“Some people have been unkind. If I say I want to grow as an actress, they look at my figure. If I say I want to develop, to learn my craft, they laugh. Somehow they don’t expect me to be serious about my work.”
Marilyn couldn’t seem to escape the restrictive boundaries that her physical appearance and her sense of alluring yet shallow feminine mystique placed on her life. When she proposed an adaptation of Dostoevsky’s The Brothers Karamazov, envisioning herself in a role that was actually quite fitting for her persona, a reporter asked her, “Do you know how to spell Dostoevsky, Marilyn?”
A foster child with a family history of severe depression, Marilyn bounced from one unloving home to another before marrying at sixteen to escape the cycle. Her two subsequent marriages, to Joe DiMaggio and Arthur Miller, were a hallmark of what it was to be a woman in the socially restrictive 1950s: marrying what they wanted to be. In Marilyn’s case, that was first an American hero, and then someone serious, who commanded the respect of intelligent people. But the myth that had already begun to swirl around her then made her larger than life, even to her husbands. Marilyn oozed sex, but childhood abuse left her scarred to the degree that she didn’t experience an orgasm until she was well into her thirties.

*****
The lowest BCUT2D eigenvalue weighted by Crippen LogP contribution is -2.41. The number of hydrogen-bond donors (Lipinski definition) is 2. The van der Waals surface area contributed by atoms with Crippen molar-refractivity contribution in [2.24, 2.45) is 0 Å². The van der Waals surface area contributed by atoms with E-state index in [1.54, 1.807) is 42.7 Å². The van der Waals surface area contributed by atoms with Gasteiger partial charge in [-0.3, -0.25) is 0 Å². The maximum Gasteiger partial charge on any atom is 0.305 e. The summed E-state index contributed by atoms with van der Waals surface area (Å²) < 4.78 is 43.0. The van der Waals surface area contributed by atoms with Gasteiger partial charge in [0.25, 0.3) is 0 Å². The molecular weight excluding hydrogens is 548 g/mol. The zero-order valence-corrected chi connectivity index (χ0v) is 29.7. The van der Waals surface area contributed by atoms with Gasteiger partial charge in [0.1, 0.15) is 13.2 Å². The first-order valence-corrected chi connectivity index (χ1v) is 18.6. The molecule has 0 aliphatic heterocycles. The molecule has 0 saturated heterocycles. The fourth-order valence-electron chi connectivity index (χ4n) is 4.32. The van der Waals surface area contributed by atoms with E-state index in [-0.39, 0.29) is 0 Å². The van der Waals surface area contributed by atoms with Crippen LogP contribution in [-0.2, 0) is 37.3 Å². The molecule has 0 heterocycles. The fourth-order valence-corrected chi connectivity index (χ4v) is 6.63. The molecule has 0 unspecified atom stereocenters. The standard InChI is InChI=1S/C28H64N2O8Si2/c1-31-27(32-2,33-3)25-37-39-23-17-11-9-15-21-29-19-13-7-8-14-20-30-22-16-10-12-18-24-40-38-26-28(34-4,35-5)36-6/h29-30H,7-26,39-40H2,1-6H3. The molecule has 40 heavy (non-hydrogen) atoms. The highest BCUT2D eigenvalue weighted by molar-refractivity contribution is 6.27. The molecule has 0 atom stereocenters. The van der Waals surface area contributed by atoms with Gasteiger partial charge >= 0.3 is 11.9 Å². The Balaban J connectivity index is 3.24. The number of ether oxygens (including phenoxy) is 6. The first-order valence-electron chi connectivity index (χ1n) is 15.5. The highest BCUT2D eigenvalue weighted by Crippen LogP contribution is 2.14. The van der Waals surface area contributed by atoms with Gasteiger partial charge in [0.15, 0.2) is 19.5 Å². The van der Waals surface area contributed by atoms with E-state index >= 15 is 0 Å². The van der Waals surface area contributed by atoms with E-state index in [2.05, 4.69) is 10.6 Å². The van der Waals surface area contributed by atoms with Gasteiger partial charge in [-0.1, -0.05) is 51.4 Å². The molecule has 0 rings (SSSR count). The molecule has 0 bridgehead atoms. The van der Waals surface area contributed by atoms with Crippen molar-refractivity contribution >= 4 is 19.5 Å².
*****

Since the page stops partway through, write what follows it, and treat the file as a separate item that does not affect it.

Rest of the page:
“I am a failure as a woman. My men expect so much of me because of the image they have made of me and that I have made of myself, as a sex symbol. Men expect so much and I can’t live up to it. They expect bells to ring and whistles to whistle, but my anatomy’s the same as any other woman’s. I can’t live up to it.”
None of this is to say that Marilyn Monroe is unworthy of being adored, nor that she should be viewed only as a cautionary tale – an example of the toll that objectification can take on a woman’s psyche. But perhaps part of what draws us, as a culture, to the legend of Marilyn is the fact that she represents an essential struggle within many women to this day. She has become, as Gloria Steinem put it, an exaggeration of femininity that struggles to fit into the expectations of an ideal, but conceals the truth of who she really is inside – “a kind of larger projection of the individual woman for a lot of us.”
Marilyn’s early death at age thirty-six – whether an intentional overdose or accident – has preserved her at the height of her beauty and sexual allure. She didn’t live long enough to push through all of those restrictions and participate in the feminist movement, as many believe she likely would have. She never got that serious starring role that would finally have given her the validation she craved as a thespian. She didn’t reach an age that would have allowed her to beat back many of the misconceptions that many have developed about her and her life. And so she has been commercialized for mass consumption, plasticized into a mannequin that can be manipulated to say anything we want.
In our mythical interpretation of her, we have washed away some of Marilyn’s humanity. Remembering Marilyn Monroe as a three-dimensional person rather than a flattened image of an hourglass figure and a pretty face – or even worse, a complete subversion of her reality – is a far more fitting tribute to the most iconic woman of the 20th century, and to ourselves.